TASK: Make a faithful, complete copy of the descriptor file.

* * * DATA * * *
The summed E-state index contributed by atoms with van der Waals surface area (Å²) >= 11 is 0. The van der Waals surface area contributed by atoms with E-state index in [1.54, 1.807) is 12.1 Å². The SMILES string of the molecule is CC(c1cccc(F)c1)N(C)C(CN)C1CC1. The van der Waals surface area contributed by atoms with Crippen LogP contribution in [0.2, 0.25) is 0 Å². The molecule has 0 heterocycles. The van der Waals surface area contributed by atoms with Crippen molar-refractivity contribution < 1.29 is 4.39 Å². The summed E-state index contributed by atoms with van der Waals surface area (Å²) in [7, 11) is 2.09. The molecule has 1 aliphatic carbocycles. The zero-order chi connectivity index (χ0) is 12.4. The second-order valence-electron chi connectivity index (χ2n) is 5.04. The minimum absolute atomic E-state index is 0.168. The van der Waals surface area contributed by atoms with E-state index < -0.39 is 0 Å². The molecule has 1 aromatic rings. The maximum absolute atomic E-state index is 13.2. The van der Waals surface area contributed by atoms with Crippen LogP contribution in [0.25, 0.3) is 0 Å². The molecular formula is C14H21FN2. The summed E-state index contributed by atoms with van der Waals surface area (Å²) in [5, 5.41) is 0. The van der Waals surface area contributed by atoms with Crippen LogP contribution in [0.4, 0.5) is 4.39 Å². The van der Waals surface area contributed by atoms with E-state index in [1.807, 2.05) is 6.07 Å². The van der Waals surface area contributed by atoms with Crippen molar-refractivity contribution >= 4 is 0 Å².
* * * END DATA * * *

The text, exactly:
The summed E-state index contributed by atoms with van der Waals surface area (Å²) >= 11 is 0. The van der Waals surface area contributed by atoms with E-state index in [1.54, 1.807) is 12.1 Å². The SMILES string of the molecule is CC(c1cccc(F)c1)N(C)C(CN)C1CC1. The van der Waals surface area contributed by atoms with Crippen LogP contribution in [0.2, 0.25) is 0 Å². The molecule has 0 heterocycles. The van der Waals surface area contributed by atoms with Crippen molar-refractivity contribution < 1.29 is 4.39 Å². The summed E-state index contributed by atoms with van der Waals surface area (Å²) in [7, 11) is 2.09. The molecule has 1 aliphatic carbocycles. The zero-order chi connectivity index (χ0) is 12.4. The second-order valence-electron chi connectivity index (χ2n) is 5.04. The minimum absolute atomic E-state index is 0.168. The van der Waals surface area contributed by atoms with E-state index < -0.39 is 0 Å². The molecule has 1 aromatic rings. The maximum absolute atomic E-state index is 13.2. The van der Waals surface area contributed by atoms with Crippen LogP contribution in [0.25, 0.3) is 0 Å². The molecular formula is C14H21FN2. The summed E-state index contributed by atoms with van der Waals surface area (Å²) in [5, 5.41) is 0. The van der Waals surface area contributed by atoms with Crippen LogP contribution in [0.4, 0.5) is 4.39 Å². The van der Waals surface area contributed by atoms with E-state index in [1.807, 2.05) is 6.07 Å². The van der Waals surface area contributed by atoms with Crippen molar-refractivity contribution >= 4 is 0 Å².